Many newcomers to China arrive with the sincerest intention to master the local language. As the realities of a busy work schedule set in, however, many efforts to study Mandarin fall by the wayside.
Fortunately, help is at hand in the form of Chinese learning websites that offer engaging and personalized lessons that can be downloaded and taken anywhere.
“Learning Chinese is a great challenge, but it’s made worse in many cases by inefficient teaching methods,” said Ken Carroll, co-founder of ChinesePod, a language-learning website. “The traditional approach is to teach Chinese to a foreign adult like teaching a Chinese child. There’s an overemphasis on teaching grammar and Chinese characters. It is often not very practical, sometimes with obscure stories about ancient China that are of no use to a businessperson.”
Reaching out to Western learners requires creating new means of distributing learning materials. Ryan Fioresi, business development manager of ActiveChinese, thinks that grammar-centric teaching excludes people who learn by seeing.
“What makes us stick out is the visually appealing nature of our lessons, which are all flash animated,” he said.
Another method ActiveChinese uses to make the language more familiar is placing Mandarin’s four tones on a musical scale to clean up pronunciation problems. Meanwhile, a feature called “culture shockers” teaches different aspects of Chinese culture and etiquette. Sites like ActiveChinese also use voiceover IP software, like Skype to connect native speakers of Chinese with learners anywhere in the world.
Using the internet to distribute audio content is crucial to a number of online Chinese schools. The hallmark of ChinesePod, for example, is a daily mp3 podcast. Every day a new lesson is released as a free download. Since each one only lasts between 10 and 15 minutes, the lessons are short and manageable.
Lessons range from dealing with survival issues like ordering breakfast to discussing economic growth of Chinese cities with your business companions. Yet the focus of the 800-plus lessons is always practical, allowing the student a wide range of learning options.
“It’s not tied to a text book,” said Carroll.“With this approach the user can choose what they want to study, and off they go.”
Portability is the great advantage of having lessons on digital audio files. “Mp3s provide on-the-go learning capabilities,” said ActiveChinese’s Fioresi. “You can listen to it on your iPod anywhere, in the gym or on the plane.”
What’s free and what you need to pay depends on each individual site. With ChinesePod, the podcast is free to download, but there are extra features – such as dialogue transcripts, grammar and vocabulary drills – that require payment. ActiveChinese requires learners to buy courses as packages, with a different price depending on how much coaching the student needs. Beginner courses start from US$99.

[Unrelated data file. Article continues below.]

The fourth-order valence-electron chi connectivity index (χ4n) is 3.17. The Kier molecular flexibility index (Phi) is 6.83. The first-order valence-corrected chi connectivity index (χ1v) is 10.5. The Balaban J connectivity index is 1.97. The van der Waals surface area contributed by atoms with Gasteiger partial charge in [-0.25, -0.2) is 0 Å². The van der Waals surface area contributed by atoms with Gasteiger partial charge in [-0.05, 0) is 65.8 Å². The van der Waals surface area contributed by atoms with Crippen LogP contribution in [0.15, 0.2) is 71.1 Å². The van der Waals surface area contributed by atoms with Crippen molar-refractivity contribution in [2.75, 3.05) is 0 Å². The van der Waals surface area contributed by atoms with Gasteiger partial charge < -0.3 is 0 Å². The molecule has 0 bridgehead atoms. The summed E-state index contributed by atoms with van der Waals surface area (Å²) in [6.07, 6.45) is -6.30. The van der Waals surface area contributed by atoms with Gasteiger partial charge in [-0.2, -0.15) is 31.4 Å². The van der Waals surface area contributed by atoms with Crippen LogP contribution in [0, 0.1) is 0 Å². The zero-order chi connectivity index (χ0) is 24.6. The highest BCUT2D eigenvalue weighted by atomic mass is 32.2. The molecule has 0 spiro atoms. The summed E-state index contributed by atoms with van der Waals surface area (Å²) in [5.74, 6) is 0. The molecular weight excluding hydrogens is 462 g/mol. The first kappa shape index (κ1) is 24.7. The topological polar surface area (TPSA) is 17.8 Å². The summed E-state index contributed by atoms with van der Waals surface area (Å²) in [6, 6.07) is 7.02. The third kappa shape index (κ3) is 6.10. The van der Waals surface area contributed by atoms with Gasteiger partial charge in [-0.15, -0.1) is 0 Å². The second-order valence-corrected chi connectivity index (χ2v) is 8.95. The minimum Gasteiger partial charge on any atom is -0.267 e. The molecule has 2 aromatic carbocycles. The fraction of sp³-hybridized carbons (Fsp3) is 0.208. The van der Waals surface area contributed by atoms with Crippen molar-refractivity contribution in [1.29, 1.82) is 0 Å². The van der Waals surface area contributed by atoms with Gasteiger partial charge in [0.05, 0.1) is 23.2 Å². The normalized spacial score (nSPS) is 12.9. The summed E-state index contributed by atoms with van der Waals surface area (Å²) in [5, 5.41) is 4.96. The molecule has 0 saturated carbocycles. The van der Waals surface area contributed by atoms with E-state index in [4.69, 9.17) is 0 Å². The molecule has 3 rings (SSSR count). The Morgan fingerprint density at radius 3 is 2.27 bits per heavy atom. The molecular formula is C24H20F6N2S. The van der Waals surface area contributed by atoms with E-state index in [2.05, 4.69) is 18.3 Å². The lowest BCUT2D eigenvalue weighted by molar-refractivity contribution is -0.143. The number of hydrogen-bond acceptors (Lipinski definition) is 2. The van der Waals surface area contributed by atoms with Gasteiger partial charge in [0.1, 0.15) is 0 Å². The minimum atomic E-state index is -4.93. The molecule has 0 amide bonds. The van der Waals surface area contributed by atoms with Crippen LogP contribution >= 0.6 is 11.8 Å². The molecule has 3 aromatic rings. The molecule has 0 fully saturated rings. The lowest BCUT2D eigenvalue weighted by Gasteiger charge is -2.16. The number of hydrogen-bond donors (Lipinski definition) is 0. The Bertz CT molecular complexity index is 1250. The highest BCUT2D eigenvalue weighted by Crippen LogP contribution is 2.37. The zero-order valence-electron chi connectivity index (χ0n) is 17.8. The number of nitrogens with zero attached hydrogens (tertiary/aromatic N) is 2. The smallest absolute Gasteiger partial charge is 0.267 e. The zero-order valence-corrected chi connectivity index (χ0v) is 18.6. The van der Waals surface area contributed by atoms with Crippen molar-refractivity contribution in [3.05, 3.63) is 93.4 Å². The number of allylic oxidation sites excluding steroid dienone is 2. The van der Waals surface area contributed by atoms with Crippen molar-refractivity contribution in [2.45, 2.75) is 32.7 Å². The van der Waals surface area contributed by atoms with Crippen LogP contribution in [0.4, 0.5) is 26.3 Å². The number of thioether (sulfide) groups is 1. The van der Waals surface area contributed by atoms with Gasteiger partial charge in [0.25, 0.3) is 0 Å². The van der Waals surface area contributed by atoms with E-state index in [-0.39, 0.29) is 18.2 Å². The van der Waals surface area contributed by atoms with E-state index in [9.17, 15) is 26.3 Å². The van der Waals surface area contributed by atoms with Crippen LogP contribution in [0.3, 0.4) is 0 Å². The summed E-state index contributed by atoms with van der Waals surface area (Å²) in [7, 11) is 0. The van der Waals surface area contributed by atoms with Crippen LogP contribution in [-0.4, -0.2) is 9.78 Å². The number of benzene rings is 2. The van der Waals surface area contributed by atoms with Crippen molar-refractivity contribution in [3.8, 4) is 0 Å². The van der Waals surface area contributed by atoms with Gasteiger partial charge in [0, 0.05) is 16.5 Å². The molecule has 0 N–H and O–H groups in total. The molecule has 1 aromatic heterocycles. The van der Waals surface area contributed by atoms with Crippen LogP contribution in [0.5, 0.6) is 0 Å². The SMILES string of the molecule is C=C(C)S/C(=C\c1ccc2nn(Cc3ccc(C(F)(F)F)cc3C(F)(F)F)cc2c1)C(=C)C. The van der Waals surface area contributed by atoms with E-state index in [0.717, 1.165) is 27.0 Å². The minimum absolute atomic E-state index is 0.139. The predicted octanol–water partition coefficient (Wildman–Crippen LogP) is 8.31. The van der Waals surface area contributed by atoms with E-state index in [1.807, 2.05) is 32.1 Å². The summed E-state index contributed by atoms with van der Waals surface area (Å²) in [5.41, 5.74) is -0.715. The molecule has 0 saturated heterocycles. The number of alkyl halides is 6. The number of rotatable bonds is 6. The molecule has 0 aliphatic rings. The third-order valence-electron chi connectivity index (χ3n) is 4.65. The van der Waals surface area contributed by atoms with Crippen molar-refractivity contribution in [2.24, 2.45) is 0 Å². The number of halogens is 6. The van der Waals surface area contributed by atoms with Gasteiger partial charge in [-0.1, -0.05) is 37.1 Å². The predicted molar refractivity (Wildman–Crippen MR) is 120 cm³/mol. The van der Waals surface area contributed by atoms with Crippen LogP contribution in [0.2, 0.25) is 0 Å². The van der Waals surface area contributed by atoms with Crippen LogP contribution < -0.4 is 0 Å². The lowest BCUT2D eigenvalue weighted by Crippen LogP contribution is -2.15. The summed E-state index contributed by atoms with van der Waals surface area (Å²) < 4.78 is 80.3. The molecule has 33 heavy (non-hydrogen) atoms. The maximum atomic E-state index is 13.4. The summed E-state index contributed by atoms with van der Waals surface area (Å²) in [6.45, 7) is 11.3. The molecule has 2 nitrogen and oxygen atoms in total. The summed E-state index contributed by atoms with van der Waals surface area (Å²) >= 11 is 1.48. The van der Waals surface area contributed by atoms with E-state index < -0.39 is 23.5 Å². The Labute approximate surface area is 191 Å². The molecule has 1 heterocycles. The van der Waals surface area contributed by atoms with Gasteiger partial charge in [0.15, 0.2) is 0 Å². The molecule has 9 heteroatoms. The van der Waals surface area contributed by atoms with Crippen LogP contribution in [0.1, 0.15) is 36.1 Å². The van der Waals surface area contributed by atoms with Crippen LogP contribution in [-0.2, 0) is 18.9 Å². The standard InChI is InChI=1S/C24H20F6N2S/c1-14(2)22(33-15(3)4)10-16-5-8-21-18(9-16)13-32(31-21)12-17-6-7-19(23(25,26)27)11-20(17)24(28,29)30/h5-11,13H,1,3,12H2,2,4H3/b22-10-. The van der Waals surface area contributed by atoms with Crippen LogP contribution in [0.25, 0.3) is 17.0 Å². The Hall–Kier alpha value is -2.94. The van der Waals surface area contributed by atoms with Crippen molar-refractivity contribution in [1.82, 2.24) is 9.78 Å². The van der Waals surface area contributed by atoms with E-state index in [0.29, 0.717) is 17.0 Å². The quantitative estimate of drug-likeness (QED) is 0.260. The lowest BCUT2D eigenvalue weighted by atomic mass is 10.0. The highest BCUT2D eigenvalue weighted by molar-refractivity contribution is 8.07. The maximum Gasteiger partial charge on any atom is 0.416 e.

Though online schools exist only in cyber space, they still strive to add a human touch.
China-8 is a social networking site that brings together fellow Chinese learners. Johnny Sahr, China-8’s founder, believes that when learners get together it motivates them to stick to their studies better than they would studying alone. An element of competition could also be at work – as the site occasionally offers rankings for the top Mandarin students.
Yet the overall goal is nurturing a communal environment as well as an interactive one. A China-8 student can get involved as casually as posting advice on the site’s forum, to providing new lessons to go alongside the site’s own, or even use the site’s virtual classroom to hold a class.
“We have some users who have reached a good level of Chinese and they use the site regularly. They are very keen to pass on their knowledge to people who are just beginning their studies,” said Sahr, reflecting on the collaborative nature of the site.
Social networks are an important part of ChinesePod as well, said Carrol. “[The site] is like concentric circles – at the center are the experts. They demonstrate the skills and help others learn from them. Other people gather round that and they too become proficient. Eventually you get a situation where learners are learning from other learners.”
Red star avatar
Social networking and lessons on mp3s are just two ways that Chinese websites have managed to use the most recent online trends to distribute their content. But the internet’s next big thing is always just around the corner.
ActiveChinese is considering creating a Chinese learning environment in the virtual world Second Life. The plan would be to develop different areas within the 3D digital world, said Fioresi, each focusing on a different topic to discuss in Chinese. Learners could send their avatars to talk Olympic prospects or Chinese dynasties anywhere with other residents.
Before long, it might be a possible to study Chinese online without touching a computer at all.
“The next revolution will be when all of this migrates onto the cell phone. In two years, you will be able to do everything you can do on a website on a phone,” said Carroll.
Another company of his, ODT, already provides one-minute English lessons for new Nokia phones. It’s proving popular, and Carroll only thinks it is a matter of time before Chinese learning makes the same jump.
There’s no doubting that Chinese is one of the most difficult language to learn, but the excuse of being “too busy” doesn’t seem to be good enough anymore.
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